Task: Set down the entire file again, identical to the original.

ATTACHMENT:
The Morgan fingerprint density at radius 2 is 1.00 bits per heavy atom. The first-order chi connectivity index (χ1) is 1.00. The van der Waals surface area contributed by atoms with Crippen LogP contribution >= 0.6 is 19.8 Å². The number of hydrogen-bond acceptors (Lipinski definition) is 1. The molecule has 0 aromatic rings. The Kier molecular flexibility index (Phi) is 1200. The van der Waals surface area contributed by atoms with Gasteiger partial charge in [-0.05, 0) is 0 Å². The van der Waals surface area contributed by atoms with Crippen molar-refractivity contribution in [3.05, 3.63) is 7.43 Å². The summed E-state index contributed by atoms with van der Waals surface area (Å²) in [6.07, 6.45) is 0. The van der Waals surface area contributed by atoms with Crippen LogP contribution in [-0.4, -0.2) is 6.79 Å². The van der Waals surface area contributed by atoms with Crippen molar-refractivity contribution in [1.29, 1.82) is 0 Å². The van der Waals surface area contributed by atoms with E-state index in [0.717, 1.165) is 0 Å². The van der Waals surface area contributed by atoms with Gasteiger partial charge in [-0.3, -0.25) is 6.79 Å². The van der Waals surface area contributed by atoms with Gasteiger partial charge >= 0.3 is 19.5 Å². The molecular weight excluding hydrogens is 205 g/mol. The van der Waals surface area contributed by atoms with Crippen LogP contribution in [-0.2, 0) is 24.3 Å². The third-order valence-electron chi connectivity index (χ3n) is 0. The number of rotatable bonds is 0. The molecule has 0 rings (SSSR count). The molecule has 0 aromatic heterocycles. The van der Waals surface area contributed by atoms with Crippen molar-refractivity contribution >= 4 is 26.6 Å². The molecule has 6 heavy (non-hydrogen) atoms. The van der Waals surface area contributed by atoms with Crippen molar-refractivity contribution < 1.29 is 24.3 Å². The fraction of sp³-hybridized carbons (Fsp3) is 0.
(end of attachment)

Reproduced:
The Morgan fingerprint density at radius 2 is 1.00 bits per heavy atom. The first-order chi connectivity index (χ1) is 1.00. The van der Waals surface area contributed by atoms with Crippen LogP contribution >= 0.6 is 19.8 Å². The number of hydrogen-bond acceptors (Lipinski definition) is 1. The molecule has 0 aromatic rings. The Kier molecular flexibility index (Phi) is 1200. The van der Waals surface area contributed by atoms with Gasteiger partial charge in [-0.05, 0) is 0 Å². The van der Waals surface area contributed by atoms with Crippen molar-refractivity contribution in [3.05, 3.63) is 7.43 Å². The summed E-state index contributed by atoms with van der Waals surface area (Å²) in [6.07, 6.45) is 0. The van der Waals surface area contributed by atoms with Crippen LogP contribution in [-0.4, -0.2) is 6.79 Å². The van der Waals surface area contributed by atoms with Crippen molar-refractivity contribution in [1.29, 1.82) is 0 Å². The van der Waals surface area contributed by atoms with E-state index in [0.717, 1.165) is 0 Å². The van der Waals surface area contributed by atoms with Gasteiger partial charge in [-0.3, -0.25) is 6.79 Å². The van der Waals surface area contributed by atoms with Gasteiger partial charge >= 0.3 is 19.5 Å². The molecular weight excluding hydrogens is 205 g/mol. The van der Waals surface area contributed by atoms with Crippen LogP contribution in [-0.2, 0) is 24.3 Å². The third-order valence-electron chi connectivity index (χ3n) is 0. The number of rotatable bonds is 0. The molecule has 0 rings (SSSR count). The molecule has 0 aromatic heterocycles. The van der Waals surface area contributed by atoms with Crippen molar-refractivity contribution >= 4 is 26.6 Å². The molecule has 6 heavy (non-hydrogen) atoms. The van der Waals surface area contributed by atoms with Crippen molar-refractivity contribution < 1.29 is 24.3 Å². The fraction of sp³-hybridized carbons (Fsp3) is 0.